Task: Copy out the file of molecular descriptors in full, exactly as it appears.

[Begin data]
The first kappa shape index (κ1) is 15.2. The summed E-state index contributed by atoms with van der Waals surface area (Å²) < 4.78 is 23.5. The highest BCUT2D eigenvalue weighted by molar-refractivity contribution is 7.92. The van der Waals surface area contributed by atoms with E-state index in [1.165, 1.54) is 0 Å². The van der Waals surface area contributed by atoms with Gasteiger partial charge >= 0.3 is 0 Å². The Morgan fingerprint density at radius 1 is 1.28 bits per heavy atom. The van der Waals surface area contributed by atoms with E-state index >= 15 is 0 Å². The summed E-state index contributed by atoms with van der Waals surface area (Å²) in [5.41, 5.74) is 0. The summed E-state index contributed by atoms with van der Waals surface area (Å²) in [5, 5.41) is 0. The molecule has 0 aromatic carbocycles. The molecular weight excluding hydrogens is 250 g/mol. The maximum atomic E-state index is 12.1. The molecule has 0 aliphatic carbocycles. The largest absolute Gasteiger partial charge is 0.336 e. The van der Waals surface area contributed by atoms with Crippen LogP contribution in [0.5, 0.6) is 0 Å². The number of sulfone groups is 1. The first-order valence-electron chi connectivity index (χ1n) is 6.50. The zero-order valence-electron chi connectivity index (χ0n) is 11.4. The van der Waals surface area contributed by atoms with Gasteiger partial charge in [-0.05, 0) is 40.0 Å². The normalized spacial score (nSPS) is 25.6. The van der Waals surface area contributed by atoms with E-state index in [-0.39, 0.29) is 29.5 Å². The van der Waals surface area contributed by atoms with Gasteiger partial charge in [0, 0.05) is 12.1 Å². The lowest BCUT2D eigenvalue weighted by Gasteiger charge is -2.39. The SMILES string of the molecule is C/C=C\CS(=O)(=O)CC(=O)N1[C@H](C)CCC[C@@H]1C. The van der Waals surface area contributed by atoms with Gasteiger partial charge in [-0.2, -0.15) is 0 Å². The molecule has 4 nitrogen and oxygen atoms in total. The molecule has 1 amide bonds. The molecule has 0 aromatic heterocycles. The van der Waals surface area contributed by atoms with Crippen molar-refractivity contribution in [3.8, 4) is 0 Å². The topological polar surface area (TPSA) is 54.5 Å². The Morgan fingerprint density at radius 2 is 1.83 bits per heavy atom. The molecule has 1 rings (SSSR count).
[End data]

The first kappa shape index (κ1) is 15.2. The summed E-state index contributed by atoms with van der Waals surface area (Å²) < 4.78 is 23.5. The highest BCUT2D eigenvalue weighted by molar-refractivity contribution is 7.92. The van der Waals surface area contributed by atoms with E-state index in [1.165, 1.54) is 0 Å². The van der Waals surface area contributed by atoms with Gasteiger partial charge >= 0.3 is 0 Å². The Morgan fingerprint density at radius 1 is 1.28 bits per heavy atom. The van der Waals surface area contributed by atoms with E-state index >= 15 is 0 Å². The summed E-state index contributed by atoms with van der Waals surface area (Å²) in [5.41, 5.74) is 0. The summed E-state index contributed by atoms with van der Waals surface area (Å²) in [5, 5.41) is 0. The molecule has 0 aromatic carbocycles. The molecular weight excluding hydrogens is 250 g/mol. The maximum atomic E-state index is 12.1. The molecule has 0 aliphatic carbocycles. The largest absolute Gasteiger partial charge is 0.336 e. The van der Waals surface area contributed by atoms with Crippen LogP contribution in [0.5, 0.6) is 0 Å². The number of sulfone groups is 1. The first-order valence-electron chi connectivity index (χ1n) is 6.50. The zero-order valence-electron chi connectivity index (χ0n) is 11.4. The van der Waals surface area contributed by atoms with Gasteiger partial charge in [-0.05, 0) is 40.0 Å². The normalized spacial score (nSPS) is 25.6. The van der Waals surface area contributed by atoms with E-state index in [-0.39, 0.29) is 29.5 Å². The van der Waals surface area contributed by atoms with Gasteiger partial charge in [0, 0.05) is 12.1 Å². The lowest BCUT2D eigenvalue weighted by Gasteiger charge is -2.39. The SMILES string of the molecule is C/C=C\CS(=O)(=O)CC(=O)N1[C@H](C)CCC[C@@H]1C. The van der Waals surface area contributed by atoms with Gasteiger partial charge in [-0.2, -0.15) is 0 Å². The molecule has 4 nitrogen and oxygen atoms in total. The molecule has 1 amide bonds. The molecule has 0 aromatic heterocycles. The van der Waals surface area contributed by atoms with Crippen molar-refractivity contribution in [3.8, 4) is 0 Å². The topological polar surface area (TPSA) is 54.5 Å². The Morgan fingerprint density at radius 2 is 1.83 bits per heavy atom. The molecule has 1 rings (SSSR count).